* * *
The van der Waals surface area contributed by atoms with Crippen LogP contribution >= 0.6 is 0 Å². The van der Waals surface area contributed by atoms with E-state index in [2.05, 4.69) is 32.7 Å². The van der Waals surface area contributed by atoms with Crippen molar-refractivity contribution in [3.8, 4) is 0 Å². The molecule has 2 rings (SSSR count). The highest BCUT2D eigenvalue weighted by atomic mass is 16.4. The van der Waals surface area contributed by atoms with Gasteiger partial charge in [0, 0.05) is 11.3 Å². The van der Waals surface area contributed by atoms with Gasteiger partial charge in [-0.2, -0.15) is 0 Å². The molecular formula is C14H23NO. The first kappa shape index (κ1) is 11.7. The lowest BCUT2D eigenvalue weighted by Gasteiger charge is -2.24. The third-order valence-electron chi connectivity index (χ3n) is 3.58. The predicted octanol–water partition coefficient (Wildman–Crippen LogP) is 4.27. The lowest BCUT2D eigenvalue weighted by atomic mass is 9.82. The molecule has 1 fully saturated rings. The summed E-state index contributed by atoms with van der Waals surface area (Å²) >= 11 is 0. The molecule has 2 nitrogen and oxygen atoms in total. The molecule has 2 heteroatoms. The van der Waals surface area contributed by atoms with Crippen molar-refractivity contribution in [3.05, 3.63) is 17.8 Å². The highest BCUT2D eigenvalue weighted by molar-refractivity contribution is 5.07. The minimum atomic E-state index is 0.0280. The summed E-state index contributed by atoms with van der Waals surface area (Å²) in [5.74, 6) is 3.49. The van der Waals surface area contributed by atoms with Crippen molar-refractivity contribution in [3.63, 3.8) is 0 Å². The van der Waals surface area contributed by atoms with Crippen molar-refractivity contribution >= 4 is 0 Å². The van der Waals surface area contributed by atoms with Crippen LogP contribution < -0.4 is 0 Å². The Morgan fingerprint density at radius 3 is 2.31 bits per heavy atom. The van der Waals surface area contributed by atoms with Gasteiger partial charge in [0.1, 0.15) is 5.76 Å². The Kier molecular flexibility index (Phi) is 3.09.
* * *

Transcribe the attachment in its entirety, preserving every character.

The van der Waals surface area contributed by atoms with Crippen LogP contribution >= 0.6 is 0 Å². The van der Waals surface area contributed by atoms with E-state index in [2.05, 4.69) is 32.7 Å². The van der Waals surface area contributed by atoms with Crippen molar-refractivity contribution in [3.8, 4) is 0 Å². The molecule has 2 rings (SSSR count). The highest BCUT2D eigenvalue weighted by atomic mass is 16.4. The van der Waals surface area contributed by atoms with Gasteiger partial charge in [0, 0.05) is 11.3 Å². The van der Waals surface area contributed by atoms with Gasteiger partial charge in [-0.2, -0.15) is 0 Å². The molecular formula is C14H23NO. The first kappa shape index (κ1) is 11.7. The lowest BCUT2D eigenvalue weighted by Gasteiger charge is -2.24. The third-order valence-electron chi connectivity index (χ3n) is 3.58. The predicted octanol–water partition coefficient (Wildman–Crippen LogP) is 4.27. The lowest BCUT2D eigenvalue weighted by atomic mass is 9.82. The molecule has 1 fully saturated rings. The summed E-state index contributed by atoms with van der Waals surface area (Å²) >= 11 is 0. The molecule has 2 nitrogen and oxygen atoms in total. The molecule has 2 heteroatoms. The van der Waals surface area contributed by atoms with Crippen molar-refractivity contribution in [3.05, 3.63) is 17.8 Å². The highest BCUT2D eigenvalue weighted by molar-refractivity contribution is 5.07. The minimum atomic E-state index is 0.0280. The summed E-state index contributed by atoms with van der Waals surface area (Å²) in [5.74, 6) is 3.49. The van der Waals surface area contributed by atoms with Crippen molar-refractivity contribution in [3.63, 3.8) is 0 Å². The van der Waals surface area contributed by atoms with Crippen molar-refractivity contribution >= 4 is 0 Å². The van der Waals surface area contributed by atoms with Crippen LogP contribution < -0.4 is 0 Å². The Morgan fingerprint density at radius 3 is 2.31 bits per heavy atom. The van der Waals surface area contributed by atoms with Gasteiger partial charge in [0.1, 0.15) is 5.76 Å². The Kier molecular flexibility index (Phi) is 3.09.